Let’s hope the Indian politicians get the message. It is so frustrating to read about some of the regressive statements that have come out. It is so easy to do the right thing. It takes a lot of effort to mess things up. As I was telling someone, “There are only three places in the world where Communism now exists: West Bengal, Kerala and Cuba.” The problem is that the left-leaning policies now threaten to become mainstream in India.
This is the time Manmohan Singh and Chidambaram need to act tough. They may not have a full mandate, but the message, as Friedman puts it, is very clear. And it is now what the Leftists want. It is more of what the Congress and the BJP have been doing.
The next Indian Budget in the first week of July will give an indication of which way the winds will blow in India.
It is every entrepreneurs dream to build a company like Wal-mart, Microsoft, Starbucks, eBay, Intel, Dell or Google. Business plans are strewn with references to these companies every entrepreneur wants the business to become the Microsoft of .. And yet few manage to do it.
Making a business profitable and then growing the profits is one of the greatest challenges of business. Losses and profits are both habit-forming. I have gone through both scenarios in my entrepreneurial career. Running up monthly losses can be quite depressing. It saps energy and morale, besides the obvious cash. At times, it is much easier starting small, and making and keeping a business profitable than taking a loss-making business and turning it around. Once a business is profitable, the task then is to look at how to grow the bottomline and topline. It is like a game of chess combining strategy with execution on the ground, and little margin for error against smart opponents (competitors).
Adrian Slywotzkys The Art of Profitability is a concise, little book that focuses on how to grow profits. Adrian comes with 23 business models. Narrated in the form of a conversation between an extraordinary teacher (David Zhao) and a senior executive (Steve, from a company called Delmore), the book is an easy read but packs a lot of thought into its chapters. There is also reading material for each chapter. The authors recommendation is to read one chapter a month, and then play with the ideas discussed.
From the books description: What do Barbie dolls, Nokia phones, and American Express credit cards have in common? They all represent a powerful business model called pyramid profit. How about Intel, Microsoft, and Stephen King? They all exploit another model called value chain position profit. THE ART OF PROFITABILITY reveals the invisible but important governing principles that can mean the difference between business failure and success. Writing with wit and provocative insight, bestselling author Adrian Slywotzy tells the story of eccentric strategy teacher David Zhao and his young student. Each of the book’s twenty-three chapters presents a lesson from the exuberant and always challenging master-and a profit paradigm that will open your mind to the many ways to make profit happen. You’ll understand-from a different perspective-how your company and your competitors generate profit…which business models can be best applied to your profit-making strategy…what specific actions your organization can take in the next ninety days to improve its bottom line…and more. With scores of examples from today’s global marketplace, a weekly assignment, and an eclectic business reading list ranging from Obvious Adams to Einstein’s Dreams, THE ART OF PROFITABILITY invites anyone in business to engage in the lively exchange between mentor and protege. Enter the classroom. Discover the art. And learn which form of profitability will help your company succeed today and grow tomorrow.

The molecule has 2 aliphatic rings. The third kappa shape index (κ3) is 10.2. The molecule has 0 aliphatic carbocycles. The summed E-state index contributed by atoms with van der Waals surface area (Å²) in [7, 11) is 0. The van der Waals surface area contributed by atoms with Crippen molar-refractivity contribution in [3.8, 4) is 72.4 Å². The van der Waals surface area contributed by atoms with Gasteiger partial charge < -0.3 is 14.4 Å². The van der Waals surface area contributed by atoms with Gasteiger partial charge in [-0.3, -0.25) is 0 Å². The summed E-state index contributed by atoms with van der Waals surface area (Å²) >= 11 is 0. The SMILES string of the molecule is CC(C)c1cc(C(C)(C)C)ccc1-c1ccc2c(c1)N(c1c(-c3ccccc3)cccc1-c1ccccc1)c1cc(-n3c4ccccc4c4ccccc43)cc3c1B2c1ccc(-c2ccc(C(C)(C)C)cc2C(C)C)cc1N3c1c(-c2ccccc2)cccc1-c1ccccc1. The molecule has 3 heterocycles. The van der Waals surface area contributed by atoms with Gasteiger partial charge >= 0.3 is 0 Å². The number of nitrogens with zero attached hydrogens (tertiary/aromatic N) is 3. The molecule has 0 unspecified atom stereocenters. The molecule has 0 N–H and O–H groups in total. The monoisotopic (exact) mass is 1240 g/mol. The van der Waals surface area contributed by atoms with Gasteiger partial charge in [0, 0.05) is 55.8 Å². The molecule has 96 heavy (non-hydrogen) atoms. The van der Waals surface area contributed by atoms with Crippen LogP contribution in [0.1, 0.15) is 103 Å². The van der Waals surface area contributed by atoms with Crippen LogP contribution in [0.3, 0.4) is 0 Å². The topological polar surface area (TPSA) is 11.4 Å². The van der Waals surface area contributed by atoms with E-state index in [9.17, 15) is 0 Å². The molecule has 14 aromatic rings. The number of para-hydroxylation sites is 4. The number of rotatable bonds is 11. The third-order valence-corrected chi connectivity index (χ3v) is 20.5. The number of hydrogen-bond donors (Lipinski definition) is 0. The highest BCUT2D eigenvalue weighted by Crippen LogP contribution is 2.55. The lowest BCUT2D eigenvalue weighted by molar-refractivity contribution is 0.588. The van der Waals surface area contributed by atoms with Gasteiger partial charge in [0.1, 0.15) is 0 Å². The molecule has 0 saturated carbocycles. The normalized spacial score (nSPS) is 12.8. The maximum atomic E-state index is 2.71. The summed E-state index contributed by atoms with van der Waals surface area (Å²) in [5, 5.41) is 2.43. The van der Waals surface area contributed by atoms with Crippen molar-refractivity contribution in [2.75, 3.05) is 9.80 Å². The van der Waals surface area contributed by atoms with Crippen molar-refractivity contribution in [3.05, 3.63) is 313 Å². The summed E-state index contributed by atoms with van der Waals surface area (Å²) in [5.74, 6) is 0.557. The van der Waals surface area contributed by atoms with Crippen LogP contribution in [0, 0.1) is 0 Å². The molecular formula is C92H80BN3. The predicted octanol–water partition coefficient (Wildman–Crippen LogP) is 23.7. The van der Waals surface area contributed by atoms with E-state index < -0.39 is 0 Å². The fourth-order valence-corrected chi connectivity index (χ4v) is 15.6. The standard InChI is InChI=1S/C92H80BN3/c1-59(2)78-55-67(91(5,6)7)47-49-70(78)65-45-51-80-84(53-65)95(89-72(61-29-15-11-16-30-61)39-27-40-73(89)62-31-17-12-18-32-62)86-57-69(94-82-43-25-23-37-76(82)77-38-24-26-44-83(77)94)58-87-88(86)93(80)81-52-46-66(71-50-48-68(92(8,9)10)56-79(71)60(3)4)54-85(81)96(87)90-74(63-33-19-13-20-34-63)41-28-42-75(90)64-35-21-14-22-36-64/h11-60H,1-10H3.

Losses or a lack of growth can enervate even the strongest of companies. Stagnation can cause a downward spiral from which it is hard to recover from. That is where one needs to look creatively at what we can do to build and grow profits at the companies where we work. This is where The Art of Profitability comes in. [You can read the prologue of the book here.]
Tomorrow: The Art of Profitability (continued)